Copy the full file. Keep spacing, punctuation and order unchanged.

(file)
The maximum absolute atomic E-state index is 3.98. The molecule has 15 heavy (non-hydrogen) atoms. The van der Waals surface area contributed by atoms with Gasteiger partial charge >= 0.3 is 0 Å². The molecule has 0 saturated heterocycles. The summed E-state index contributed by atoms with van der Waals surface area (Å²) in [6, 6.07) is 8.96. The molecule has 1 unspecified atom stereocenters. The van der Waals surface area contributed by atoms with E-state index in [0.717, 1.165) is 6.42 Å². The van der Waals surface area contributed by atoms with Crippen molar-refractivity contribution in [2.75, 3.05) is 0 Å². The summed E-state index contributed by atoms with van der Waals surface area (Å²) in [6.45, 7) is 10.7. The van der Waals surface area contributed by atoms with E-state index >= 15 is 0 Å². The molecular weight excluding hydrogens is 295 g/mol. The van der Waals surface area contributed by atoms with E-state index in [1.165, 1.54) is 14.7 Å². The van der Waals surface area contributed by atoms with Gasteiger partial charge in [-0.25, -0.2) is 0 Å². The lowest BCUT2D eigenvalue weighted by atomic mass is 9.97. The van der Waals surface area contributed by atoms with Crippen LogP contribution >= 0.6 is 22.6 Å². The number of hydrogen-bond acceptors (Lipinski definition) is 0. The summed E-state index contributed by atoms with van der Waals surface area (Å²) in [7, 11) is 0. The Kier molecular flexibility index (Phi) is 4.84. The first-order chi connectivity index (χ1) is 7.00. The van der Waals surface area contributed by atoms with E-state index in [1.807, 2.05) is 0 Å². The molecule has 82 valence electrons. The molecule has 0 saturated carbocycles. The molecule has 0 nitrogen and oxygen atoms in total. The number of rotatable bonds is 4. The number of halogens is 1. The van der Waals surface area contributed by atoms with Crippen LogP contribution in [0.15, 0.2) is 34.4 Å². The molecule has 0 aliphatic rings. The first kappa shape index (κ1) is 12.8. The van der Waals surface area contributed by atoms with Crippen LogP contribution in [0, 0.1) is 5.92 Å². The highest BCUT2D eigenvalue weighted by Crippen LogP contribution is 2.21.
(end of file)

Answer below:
The maximum absolute atomic E-state index is 3.98. The molecule has 15 heavy (non-hydrogen) atoms. The van der Waals surface area contributed by atoms with Gasteiger partial charge >= 0.3 is 0 Å². The molecule has 0 saturated heterocycles. The summed E-state index contributed by atoms with van der Waals surface area (Å²) in [6, 6.07) is 8.96. The molecule has 1 unspecified atom stereocenters. The van der Waals surface area contributed by atoms with E-state index in [0.717, 1.165) is 6.42 Å². The van der Waals surface area contributed by atoms with Crippen molar-refractivity contribution in [2.75, 3.05) is 0 Å². The summed E-state index contributed by atoms with van der Waals surface area (Å²) in [6.45, 7) is 10.7. The van der Waals surface area contributed by atoms with E-state index >= 15 is 0 Å². The molecular weight excluding hydrogens is 295 g/mol. The van der Waals surface area contributed by atoms with E-state index in [1.165, 1.54) is 14.7 Å². The van der Waals surface area contributed by atoms with Gasteiger partial charge in [-0.25, -0.2) is 0 Å². The lowest BCUT2D eigenvalue weighted by atomic mass is 9.97. The van der Waals surface area contributed by atoms with Crippen LogP contribution >= 0.6 is 22.6 Å². The number of hydrogen-bond acceptors (Lipinski definition) is 0. The summed E-state index contributed by atoms with van der Waals surface area (Å²) in [7, 11) is 0. The Kier molecular flexibility index (Phi) is 4.84. The first-order chi connectivity index (χ1) is 7.00. The van der Waals surface area contributed by atoms with E-state index in [1.807, 2.05) is 0 Å². The molecule has 82 valence electrons. The molecule has 0 saturated carbocycles. The molecule has 0 nitrogen and oxygen atoms in total. The number of rotatable bonds is 4. The number of halogens is 1. The van der Waals surface area contributed by atoms with Crippen LogP contribution in [0.15, 0.2) is 34.4 Å². The molecule has 0 aliphatic rings. The first kappa shape index (κ1) is 12.8. The van der Waals surface area contributed by atoms with Crippen LogP contribution in [0, 0.1) is 5.92 Å². The highest BCUT2D eigenvalue weighted by Crippen LogP contribution is 2.21.